- Text
- Solution,
- Integral,
- Equation,
- Forcing,
- Amplitude,
- Term,
- Integration,
- Solutions,
- Consider,
- Maximum,
- Lecture,
- Note,
- Sketches,
- Hermann,
- Riecke,
- Home,
- People.esam.northwestern.edu

Lecture Note Sketches Hermann Riecke - ESAM Home Page

Consider the two linearly independent solutions � u1(0) = 1 u1(t) with ˙u1(0) = 0 u2(t) with � u2(0) = 0 ˙u2(0) = 1 Since u1,2 are linearly independent their Wronskian is non-zero � � W(u1(t), u2(t)) = � � u1(t) � u2(t) � � ˙u1(t) ˙u2(t) � = � � � � u1(0) � u2(0) � � ˙u1(0) ˙u2(0) � = 1 �= 0 Use u1,2 to express the general solution as u(t) = c1u1(t) + c2u2(t) where the c1,2 are given by the initial conditions c1 = u(0) c2 = ˙u(0) (2) Now consider u(t + T). For this discrete time translation u1,2(t + T) are also solutions of (1) and can be expanded in terms of u1,2(t) using (2). This gives uj(T + t) = uj(T)u1(t) + ˙uj(T)u2(t) j = 1, 2 u(t + T) = c1u1(t + T) + c2u2(t + T) The relation u(t + T) = ρu(t) yields then = c1 [u1(T)u1(t) + ˙u1(T)u2(t)] + c2 [u2(T)u1(t) + ˙u2(T)u2(t)] c1 [u1(T)u1(t) + ˙u1(T)u2(t)] + c2 [u2(T)u1(t) + ˙u2(T)u2(t)] = ρ [c1u1(t) + c2u2(t)] Since u1(t) and u2(t) are linearly independent we get c1u1(T) + c2u2(T) = ρc1 c1 ˙u1(T) + c2 ˙u2(T) = ρc2 requiring � ��� u1(T) − ρ u2(T) ˙u1(T) ˙u2(T) − ρ **Note**: ρ 2 − ρ (u1(T) + ˙u2(T)) � �� � ≡2K • ρ is called the Floquet multipler � � � � = 0 + u1(T) ˙u2(T) − ˙u1(T)u2(T) = 0 � �� � W=1 ρ 2 − 2Kρ + 1 = 0 ρ1,2 = K ± √ K 2 − 1 14

• it is also convenient to introduce α via ρ1 = e iαT which characterizes the Floquet exponent iαT. Because W = 1 one has ρ1ρ2 = 1 implying ρ2 = e −iαT . The evolution of u(t) during one period of Q(t) is therefore determined by K 1. K = 1: ρ1,2 = 1 if K = 1 because ρ = 1 one has a T-periodic solution. 2. K = −1: ρ1,2 = −1 if K = −1 because ρ = −1 one has a 2T-periodic solution u(t + 2T) = −u(t + T) = u(T) 3. |K| < 1: ρ1,2 are complex with |ρ1,2| = 1, α ∈ R 4. |K| > 1: |ρ1| > 1 and |ρ2| < 1 are real and α ∈ iR For |K| �= 1 one obtains two solution u (1,2) (t) satisfying Factoring out the Floquet multiplier e iαT via we get u (1) (t + T) = ρ1u (t) (t) = e iαT u (1) (t) u (2) (t + T) = ρ2u (2) (t) = e −iαT u (2) (t) u (1) (t) = e iαt U (1) (t) U (1) (t + T) = u (1) (t + T)e −iα(t+T) = e iαT u (1) (t)e −iα(t+T) = U (1) (t) i.e. U (1) (t) is T-periodic. Analogously U (1) (t) and U (2) (t) are T-periodic. u (2) (t) = e −iαt U (2) (t) The u (1,2) (t) are independent linear combinations of the two linearly independent solutions u1(t) and u2(t) ⇒ u (1,2) (t) are also linearly independent. More formally: assume there are k1 �= 0 �= k2 with k1u (1) (t) + k2u (2) (t) = 0 for all t k1e iαt U (1) (t) + k2e −iαt U (2) (t) = 0 k1e iα(t+T) U (1) (t + T) + k2e −iα(t+T) U (2) (t + T) = 0 Using U (1,2) (t + T) = U (1.2) (t) non-zero ki requires e iαt U (1) (t)e −iα(t+T) U (2) (t) − e −iαt U (2) (t)e iα(t+T) U (1) (t) = 0 15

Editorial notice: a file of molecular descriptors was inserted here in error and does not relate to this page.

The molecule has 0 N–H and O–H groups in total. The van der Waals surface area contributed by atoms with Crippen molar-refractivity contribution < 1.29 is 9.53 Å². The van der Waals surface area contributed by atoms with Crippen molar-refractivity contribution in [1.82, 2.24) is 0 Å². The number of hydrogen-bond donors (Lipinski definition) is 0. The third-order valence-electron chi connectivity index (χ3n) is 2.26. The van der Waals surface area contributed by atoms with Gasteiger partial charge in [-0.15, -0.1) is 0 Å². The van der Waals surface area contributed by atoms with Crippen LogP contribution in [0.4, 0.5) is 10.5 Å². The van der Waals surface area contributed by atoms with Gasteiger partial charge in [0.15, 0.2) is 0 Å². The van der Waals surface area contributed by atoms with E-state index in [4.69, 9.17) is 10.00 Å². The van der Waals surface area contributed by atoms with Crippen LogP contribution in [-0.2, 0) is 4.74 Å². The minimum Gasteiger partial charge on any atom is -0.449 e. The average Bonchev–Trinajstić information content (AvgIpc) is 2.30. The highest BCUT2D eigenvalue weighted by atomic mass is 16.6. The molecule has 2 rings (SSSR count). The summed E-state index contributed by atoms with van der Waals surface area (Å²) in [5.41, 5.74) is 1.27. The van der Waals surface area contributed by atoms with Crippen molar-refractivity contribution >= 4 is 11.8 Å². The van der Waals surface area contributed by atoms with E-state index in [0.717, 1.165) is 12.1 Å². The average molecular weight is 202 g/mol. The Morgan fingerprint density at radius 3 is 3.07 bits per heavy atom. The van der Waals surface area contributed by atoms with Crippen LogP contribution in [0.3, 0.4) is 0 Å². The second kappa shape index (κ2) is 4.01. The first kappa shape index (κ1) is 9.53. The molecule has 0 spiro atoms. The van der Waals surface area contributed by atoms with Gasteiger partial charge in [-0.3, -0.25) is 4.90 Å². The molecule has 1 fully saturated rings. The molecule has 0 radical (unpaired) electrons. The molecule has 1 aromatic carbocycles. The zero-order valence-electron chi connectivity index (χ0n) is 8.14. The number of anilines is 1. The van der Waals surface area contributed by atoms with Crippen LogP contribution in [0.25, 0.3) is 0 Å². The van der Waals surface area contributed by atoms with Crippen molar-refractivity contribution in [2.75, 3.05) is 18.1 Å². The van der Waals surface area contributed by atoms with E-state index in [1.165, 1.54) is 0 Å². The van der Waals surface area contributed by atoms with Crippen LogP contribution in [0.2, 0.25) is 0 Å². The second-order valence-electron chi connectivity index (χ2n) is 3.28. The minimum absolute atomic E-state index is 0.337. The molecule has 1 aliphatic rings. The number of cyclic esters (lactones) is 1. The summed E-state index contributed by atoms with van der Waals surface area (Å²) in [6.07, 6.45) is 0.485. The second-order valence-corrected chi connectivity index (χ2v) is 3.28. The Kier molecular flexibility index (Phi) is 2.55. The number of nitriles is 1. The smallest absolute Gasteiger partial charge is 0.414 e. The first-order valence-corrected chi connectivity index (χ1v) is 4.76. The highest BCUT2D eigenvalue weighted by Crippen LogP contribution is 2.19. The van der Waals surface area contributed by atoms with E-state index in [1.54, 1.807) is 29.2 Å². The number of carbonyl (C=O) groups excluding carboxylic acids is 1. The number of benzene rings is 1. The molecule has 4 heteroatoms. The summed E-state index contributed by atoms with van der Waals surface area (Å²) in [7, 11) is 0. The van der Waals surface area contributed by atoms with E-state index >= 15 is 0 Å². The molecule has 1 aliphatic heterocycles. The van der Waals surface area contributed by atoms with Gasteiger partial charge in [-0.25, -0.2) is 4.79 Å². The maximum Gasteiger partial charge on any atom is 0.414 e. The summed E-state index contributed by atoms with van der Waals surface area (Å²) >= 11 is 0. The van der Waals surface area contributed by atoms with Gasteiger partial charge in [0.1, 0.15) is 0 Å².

- Page 1 and 2: Lecture Note Sketches Perturbation
- Page 3 and 4: 4 Fronts and Their Interaction 87 4
- Page 5 and 6: References [1] P. Coullet, C. Elphi
- Page 7 and 8: 1.1.1 The Mathieu Equation Consider
- Page 9 and 10: • case δ1 = + 1 2 � � 1 ü2
- Page 11 and 12: • we can assume from the start th
- Page 13: 1.1.2 Floquet Theory In the discuss
- Page 17 and 18: Goal: determine α(δ, ǫ). For a r
- Page 19 and 20: Forcing Strength ε 1 0.5 0 -0.5 n=
- Page 21 and 22: 10 5 −10 0 0 −5 t 50 100 150 20
- Page 23 and 24: O(ǫ): with Note: y0(ψ, T) = R(T)
- Page 25 and 26: i.e. Now the nonlinear problem: Fix
- Page 27 and 28: • α < 0: Notes: - in-phase solut
- Page 29 and 30: Since L is singular we expect that
- Page 31 and 32: • using the other left 0-eigenvec
- Page 33 and 34: Thus, m = n + 1 or αmn = 0 Alterna
- Page 35 and 36: • a nonlinear saturating term nee
- Page 37 and 38: • Non-resonant forcing does not i
- Page 39 and 40: with O(1) forcing (cf. in Sec.1.2.1
- Page 41 and 42: Thus, if ∆ > 0 both solutions R2
- Page 43 and 44: Here we can get an integral express
- Page 45 and 46: which diverge at the upper limit fo
- Page 47 and 48: as in the case a > 0. But: now the
- Page 49 and 50: • if the integration by parts lea
- Page 51 and 52: First consider maximum at the lower
- Page 53 and 54: Is this series for I(x; ǫ) asympto
- Page 55 and 56: • since we kept only the first no
- Page 57 and 58: It looks like a case for Watson’s
- Page 59 and 60: Extend integration to (−∞, +∞
- Page 61 and 62: Bound the integral term ���
- Page 63 and 64: π i to ensure decay of the exponen
- Page 65 and 66:
using � ∞ 0 e−u ln u du = γ

- Page 67 and 68:
using the series expansion from the

- Page 69 and 70:
Example: Behavior near the saddle p

- Page 71 and 72:
Limiting behavior of the contours v

- Page 73 and 74:
Write xρ = (X + iY ) ρ ≡ Φ + i

- Page 75 and 76:
3 Nonlinear Schrödinger Equation C

- Page 77 and 78:
3.1 Some Properties of the NLS Cons

- Page 79 and 80:
Notes: Thus: ˙x = 1 2 m ˙x2 + V (

- Page 81 and 82:
• the boost velocity c or the bac

- Page 83 and 84:
and Note: ∂φ0 � i 1 2 λ20 ψ0

- Page 85 and 86:
• with increasing amplitude the p

- Page 87 and 88:
4 Fronts and Their Interaction Cons

- Page 89 and 90:
a) • this equation can be read as

- Page 91 and 92:
• the coefficient of ψ is chosen

- Page 93 and 94:
Using that ψL,R satisfy the O(ǫ 0

- Page 95 and 96:
Analogously for x > xm: 0 = ǫ∂Tx

- Page 97 and 98:
- L = 0 corresponds to a pure gas p